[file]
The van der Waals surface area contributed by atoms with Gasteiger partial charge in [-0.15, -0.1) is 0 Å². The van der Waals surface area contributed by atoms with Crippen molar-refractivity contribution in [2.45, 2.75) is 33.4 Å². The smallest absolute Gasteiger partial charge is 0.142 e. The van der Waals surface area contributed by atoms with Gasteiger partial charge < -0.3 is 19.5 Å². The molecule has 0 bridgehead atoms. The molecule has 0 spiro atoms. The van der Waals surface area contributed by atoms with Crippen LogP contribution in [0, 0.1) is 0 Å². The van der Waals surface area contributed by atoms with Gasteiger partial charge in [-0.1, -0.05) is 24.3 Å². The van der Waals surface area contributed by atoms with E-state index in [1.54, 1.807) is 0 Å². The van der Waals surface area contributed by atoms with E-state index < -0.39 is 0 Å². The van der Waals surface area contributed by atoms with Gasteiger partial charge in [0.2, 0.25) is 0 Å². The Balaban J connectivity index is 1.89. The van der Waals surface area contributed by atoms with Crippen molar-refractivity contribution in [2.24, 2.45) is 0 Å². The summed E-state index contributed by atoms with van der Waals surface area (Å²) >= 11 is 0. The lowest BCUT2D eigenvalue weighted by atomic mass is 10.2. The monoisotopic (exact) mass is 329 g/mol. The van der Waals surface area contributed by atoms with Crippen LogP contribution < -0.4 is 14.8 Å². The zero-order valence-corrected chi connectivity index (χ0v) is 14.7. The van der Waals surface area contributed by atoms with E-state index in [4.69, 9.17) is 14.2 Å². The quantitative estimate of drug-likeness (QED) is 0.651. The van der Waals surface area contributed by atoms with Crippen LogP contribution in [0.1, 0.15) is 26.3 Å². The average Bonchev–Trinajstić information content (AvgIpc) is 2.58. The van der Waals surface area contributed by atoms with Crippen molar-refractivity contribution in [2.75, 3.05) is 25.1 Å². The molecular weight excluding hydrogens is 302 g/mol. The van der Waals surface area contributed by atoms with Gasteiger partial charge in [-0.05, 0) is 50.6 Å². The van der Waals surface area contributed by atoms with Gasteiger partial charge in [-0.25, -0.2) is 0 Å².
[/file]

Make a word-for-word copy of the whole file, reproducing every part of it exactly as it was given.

The van der Waals surface area contributed by atoms with Gasteiger partial charge in [-0.15, -0.1) is 0 Å². The van der Waals surface area contributed by atoms with Crippen molar-refractivity contribution in [2.45, 2.75) is 33.4 Å². The smallest absolute Gasteiger partial charge is 0.142 e. The van der Waals surface area contributed by atoms with Gasteiger partial charge < -0.3 is 19.5 Å². The molecule has 0 bridgehead atoms. The molecule has 0 spiro atoms. The van der Waals surface area contributed by atoms with Crippen LogP contribution in [0, 0.1) is 0 Å². The van der Waals surface area contributed by atoms with Gasteiger partial charge in [-0.1, -0.05) is 24.3 Å². The van der Waals surface area contributed by atoms with E-state index in [1.54, 1.807) is 0 Å². The van der Waals surface area contributed by atoms with E-state index < -0.39 is 0 Å². The van der Waals surface area contributed by atoms with Gasteiger partial charge in [0.2, 0.25) is 0 Å². The Balaban J connectivity index is 1.89. The van der Waals surface area contributed by atoms with Crippen molar-refractivity contribution in [2.24, 2.45) is 0 Å². The summed E-state index contributed by atoms with van der Waals surface area (Å²) >= 11 is 0. The lowest BCUT2D eigenvalue weighted by atomic mass is 10.2. The monoisotopic (exact) mass is 329 g/mol. The van der Waals surface area contributed by atoms with Crippen LogP contribution < -0.4 is 14.8 Å². The zero-order valence-corrected chi connectivity index (χ0v) is 14.7. The van der Waals surface area contributed by atoms with E-state index in [4.69, 9.17) is 14.2 Å². The quantitative estimate of drug-likeness (QED) is 0.651. The van der Waals surface area contributed by atoms with Crippen LogP contribution in [0.1, 0.15) is 26.3 Å². The average Bonchev–Trinajstić information content (AvgIpc) is 2.58. The van der Waals surface area contributed by atoms with Crippen molar-refractivity contribution in [2.75, 3.05) is 25.1 Å². The molecular weight excluding hydrogens is 302 g/mol. The van der Waals surface area contributed by atoms with Gasteiger partial charge in [-0.05, 0) is 50.6 Å². The van der Waals surface area contributed by atoms with Gasteiger partial charge in [-0.25, -0.2) is 0 Å².